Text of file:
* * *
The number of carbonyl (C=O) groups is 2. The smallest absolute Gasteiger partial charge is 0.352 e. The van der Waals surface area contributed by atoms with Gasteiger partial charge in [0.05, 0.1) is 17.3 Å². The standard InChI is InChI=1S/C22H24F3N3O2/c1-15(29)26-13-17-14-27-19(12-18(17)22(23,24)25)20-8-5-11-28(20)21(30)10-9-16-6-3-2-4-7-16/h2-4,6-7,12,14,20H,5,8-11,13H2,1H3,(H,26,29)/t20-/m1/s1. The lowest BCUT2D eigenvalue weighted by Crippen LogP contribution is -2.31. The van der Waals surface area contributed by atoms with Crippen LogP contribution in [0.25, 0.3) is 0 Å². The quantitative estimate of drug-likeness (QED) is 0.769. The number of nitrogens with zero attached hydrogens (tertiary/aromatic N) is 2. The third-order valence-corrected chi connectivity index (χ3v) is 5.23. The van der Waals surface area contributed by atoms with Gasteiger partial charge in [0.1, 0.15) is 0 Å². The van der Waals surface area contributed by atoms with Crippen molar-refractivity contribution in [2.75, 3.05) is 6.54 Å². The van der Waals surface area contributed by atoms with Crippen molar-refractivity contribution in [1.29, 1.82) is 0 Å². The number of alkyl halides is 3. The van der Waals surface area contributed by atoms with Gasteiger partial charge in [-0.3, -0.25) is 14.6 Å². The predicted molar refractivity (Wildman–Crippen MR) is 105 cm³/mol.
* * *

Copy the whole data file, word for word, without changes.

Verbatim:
The number of carbonyl (C=O) groups is 2. The smallest absolute Gasteiger partial charge is 0.352 e. The van der Waals surface area contributed by atoms with Gasteiger partial charge in [0.05, 0.1) is 17.3 Å². The standard InChI is InChI=1S/C22H24F3N3O2/c1-15(29)26-13-17-14-27-19(12-18(17)22(23,24)25)20-8-5-11-28(20)21(30)10-9-16-6-3-2-4-7-16/h2-4,6-7,12,14,20H,5,8-11,13H2,1H3,(H,26,29)/t20-/m1/s1. The lowest BCUT2D eigenvalue weighted by Crippen LogP contribution is -2.31. The van der Waals surface area contributed by atoms with Crippen LogP contribution in [0.25, 0.3) is 0 Å². The quantitative estimate of drug-likeness (QED) is 0.769. The number of nitrogens with zero attached hydrogens (tertiary/aromatic N) is 2. The third-order valence-corrected chi connectivity index (χ3v) is 5.23. The van der Waals surface area contributed by atoms with Gasteiger partial charge in [0.1, 0.15) is 0 Å². The van der Waals surface area contributed by atoms with Crippen molar-refractivity contribution in [2.75, 3.05) is 6.54 Å². The van der Waals surface area contributed by atoms with Crippen molar-refractivity contribution in [1.29, 1.82) is 0 Å². The number of alkyl halides is 3. The van der Waals surface area contributed by atoms with Gasteiger partial charge in [-0.3, -0.25) is 14.6 Å². The predicted molar refractivity (Wildman–Crippen MR) is 105 cm³/mol.